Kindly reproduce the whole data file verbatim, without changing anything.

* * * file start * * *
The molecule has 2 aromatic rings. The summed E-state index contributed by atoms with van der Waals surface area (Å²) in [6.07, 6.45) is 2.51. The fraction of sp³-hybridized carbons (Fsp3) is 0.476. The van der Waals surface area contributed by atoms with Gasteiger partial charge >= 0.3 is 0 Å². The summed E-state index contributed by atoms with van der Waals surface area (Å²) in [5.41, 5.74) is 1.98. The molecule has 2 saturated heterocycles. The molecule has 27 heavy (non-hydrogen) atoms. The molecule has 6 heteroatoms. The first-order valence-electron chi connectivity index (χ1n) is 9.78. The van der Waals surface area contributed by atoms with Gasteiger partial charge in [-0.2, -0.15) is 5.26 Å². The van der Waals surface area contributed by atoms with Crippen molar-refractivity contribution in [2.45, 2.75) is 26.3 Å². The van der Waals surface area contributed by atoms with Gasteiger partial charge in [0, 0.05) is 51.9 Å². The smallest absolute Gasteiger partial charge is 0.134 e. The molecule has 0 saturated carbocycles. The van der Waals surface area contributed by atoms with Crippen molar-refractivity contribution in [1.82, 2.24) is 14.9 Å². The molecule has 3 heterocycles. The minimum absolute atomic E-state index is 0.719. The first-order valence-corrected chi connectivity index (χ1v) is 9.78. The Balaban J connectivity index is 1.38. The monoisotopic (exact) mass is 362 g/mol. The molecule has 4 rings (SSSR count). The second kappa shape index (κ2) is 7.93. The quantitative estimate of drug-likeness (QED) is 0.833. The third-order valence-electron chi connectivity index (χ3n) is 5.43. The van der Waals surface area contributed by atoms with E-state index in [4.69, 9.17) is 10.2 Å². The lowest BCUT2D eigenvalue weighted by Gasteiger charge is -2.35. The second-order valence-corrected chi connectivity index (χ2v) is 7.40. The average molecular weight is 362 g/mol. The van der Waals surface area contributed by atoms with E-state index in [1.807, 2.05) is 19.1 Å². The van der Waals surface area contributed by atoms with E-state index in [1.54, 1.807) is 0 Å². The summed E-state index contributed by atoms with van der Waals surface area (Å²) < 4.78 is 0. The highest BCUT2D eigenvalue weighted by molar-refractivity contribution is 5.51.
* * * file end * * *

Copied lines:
The molecule has 2 aromatic rings. The summed E-state index contributed by atoms with van der Waals surface area (Å²) in [6.07, 6.45) is 2.51. The fraction of sp³-hybridized carbons (Fsp3) is 0.476. The van der Waals surface area contributed by atoms with Gasteiger partial charge >= 0.3 is 0 Å². The summed E-state index contributed by atoms with van der Waals surface area (Å²) in [5.41, 5.74) is 1.98. The molecule has 2 saturated heterocycles. The molecule has 27 heavy (non-hydrogen) atoms. The molecule has 6 heteroatoms. The first-order valence-electron chi connectivity index (χ1n) is 9.78. The van der Waals surface area contributed by atoms with Gasteiger partial charge in [-0.2, -0.15) is 5.26 Å². The van der Waals surface area contributed by atoms with Crippen molar-refractivity contribution in [2.45, 2.75) is 26.3 Å². The van der Waals surface area contributed by atoms with Gasteiger partial charge in [0, 0.05) is 51.9 Å². The smallest absolute Gasteiger partial charge is 0.134 e. The molecule has 0 saturated carbocycles. The van der Waals surface area contributed by atoms with Crippen molar-refractivity contribution in [1.82, 2.24) is 14.9 Å². The molecule has 3 heterocycles. The minimum absolute atomic E-state index is 0.719. The first-order valence-corrected chi connectivity index (χ1v) is 9.78. The Balaban J connectivity index is 1.38. The monoisotopic (exact) mass is 362 g/mol. The molecule has 4 rings (SSSR count). The second kappa shape index (κ2) is 7.93. The quantitative estimate of drug-likeness (QED) is 0.833. The third-order valence-electron chi connectivity index (χ3n) is 5.43. The van der Waals surface area contributed by atoms with E-state index in [4.69, 9.17) is 10.2 Å². The lowest BCUT2D eigenvalue weighted by Gasteiger charge is -2.35. The second-order valence-corrected chi connectivity index (χ2v) is 7.40. The average molecular weight is 362 g/mol. The van der Waals surface area contributed by atoms with E-state index in [1.807, 2.05) is 19.1 Å². The van der Waals surface area contributed by atoms with E-state index in [1.54, 1.807) is 0 Å². The summed E-state index contributed by atoms with van der Waals surface area (Å²) < 4.78 is 0. The highest BCUT2D eigenvalue weighted by molar-refractivity contribution is 5.51.